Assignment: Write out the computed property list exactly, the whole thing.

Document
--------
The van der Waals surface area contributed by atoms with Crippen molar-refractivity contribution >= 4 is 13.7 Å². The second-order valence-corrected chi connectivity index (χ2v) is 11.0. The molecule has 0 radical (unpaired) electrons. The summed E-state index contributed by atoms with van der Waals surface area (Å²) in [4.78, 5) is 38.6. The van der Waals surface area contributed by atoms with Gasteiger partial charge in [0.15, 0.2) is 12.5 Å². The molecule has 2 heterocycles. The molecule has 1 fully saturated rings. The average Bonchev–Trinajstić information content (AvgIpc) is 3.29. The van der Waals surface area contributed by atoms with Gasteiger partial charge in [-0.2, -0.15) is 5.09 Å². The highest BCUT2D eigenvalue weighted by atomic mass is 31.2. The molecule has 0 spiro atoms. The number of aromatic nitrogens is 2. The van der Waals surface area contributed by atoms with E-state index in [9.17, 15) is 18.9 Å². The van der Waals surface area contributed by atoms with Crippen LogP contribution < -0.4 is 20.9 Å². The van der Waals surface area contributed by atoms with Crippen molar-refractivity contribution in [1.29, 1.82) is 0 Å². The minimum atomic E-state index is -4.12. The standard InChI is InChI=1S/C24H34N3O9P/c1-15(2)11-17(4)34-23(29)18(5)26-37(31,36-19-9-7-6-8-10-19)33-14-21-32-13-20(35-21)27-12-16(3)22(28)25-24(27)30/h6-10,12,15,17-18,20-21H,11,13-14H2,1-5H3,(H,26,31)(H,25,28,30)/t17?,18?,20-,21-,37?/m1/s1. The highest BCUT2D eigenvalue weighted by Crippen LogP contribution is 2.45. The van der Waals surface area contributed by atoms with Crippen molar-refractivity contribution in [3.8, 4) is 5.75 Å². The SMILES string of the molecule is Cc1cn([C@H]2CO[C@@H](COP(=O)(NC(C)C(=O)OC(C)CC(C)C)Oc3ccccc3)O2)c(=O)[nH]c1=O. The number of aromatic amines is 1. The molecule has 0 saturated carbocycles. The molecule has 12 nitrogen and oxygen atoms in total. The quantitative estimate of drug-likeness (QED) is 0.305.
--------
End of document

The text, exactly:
The van der Waals surface area contributed by atoms with Crippen molar-refractivity contribution >= 4 is 13.7 Å². The second-order valence-corrected chi connectivity index (χ2v) is 11.0. The molecule has 0 radical (unpaired) electrons. The summed E-state index contributed by atoms with van der Waals surface area (Å²) in [4.78, 5) is 38.6. The van der Waals surface area contributed by atoms with Gasteiger partial charge in [0.15, 0.2) is 12.5 Å². The molecule has 2 heterocycles. The molecule has 1 fully saturated rings. The average Bonchev–Trinajstić information content (AvgIpc) is 3.29. The van der Waals surface area contributed by atoms with Gasteiger partial charge in [-0.2, -0.15) is 5.09 Å². The highest BCUT2D eigenvalue weighted by atomic mass is 31.2. The molecule has 0 spiro atoms. The number of aromatic nitrogens is 2. The van der Waals surface area contributed by atoms with E-state index in [9.17, 15) is 18.9 Å². The van der Waals surface area contributed by atoms with Crippen LogP contribution < -0.4 is 20.9 Å². The van der Waals surface area contributed by atoms with Crippen molar-refractivity contribution in [1.29, 1.82) is 0 Å². The minimum atomic E-state index is -4.12. The standard InChI is InChI=1S/C24H34N3O9P/c1-15(2)11-17(4)34-23(29)18(5)26-37(31,36-19-9-7-6-8-10-19)33-14-21-32-13-20(35-21)27-12-16(3)22(28)25-24(27)30/h6-10,12,15,17-18,20-21H,11,13-14H2,1-5H3,(H,26,31)(H,25,28,30)/t17?,18?,20-,21-,37?/m1/s1. The highest BCUT2D eigenvalue weighted by Crippen LogP contribution is 2.45. The van der Waals surface area contributed by atoms with Crippen molar-refractivity contribution in [3.8, 4) is 5.75 Å². The SMILES string of the molecule is Cc1cn([C@H]2CO[C@@H](COP(=O)(NC(C)C(=O)OC(C)CC(C)C)Oc3ccccc3)O2)c(=O)[nH]c1=O. The number of aromatic amines is 1. The molecule has 0 saturated carbocycles. The molecule has 12 nitrogen and oxygen atoms in total. The quantitative estimate of drug-likeness (QED) is 0.305.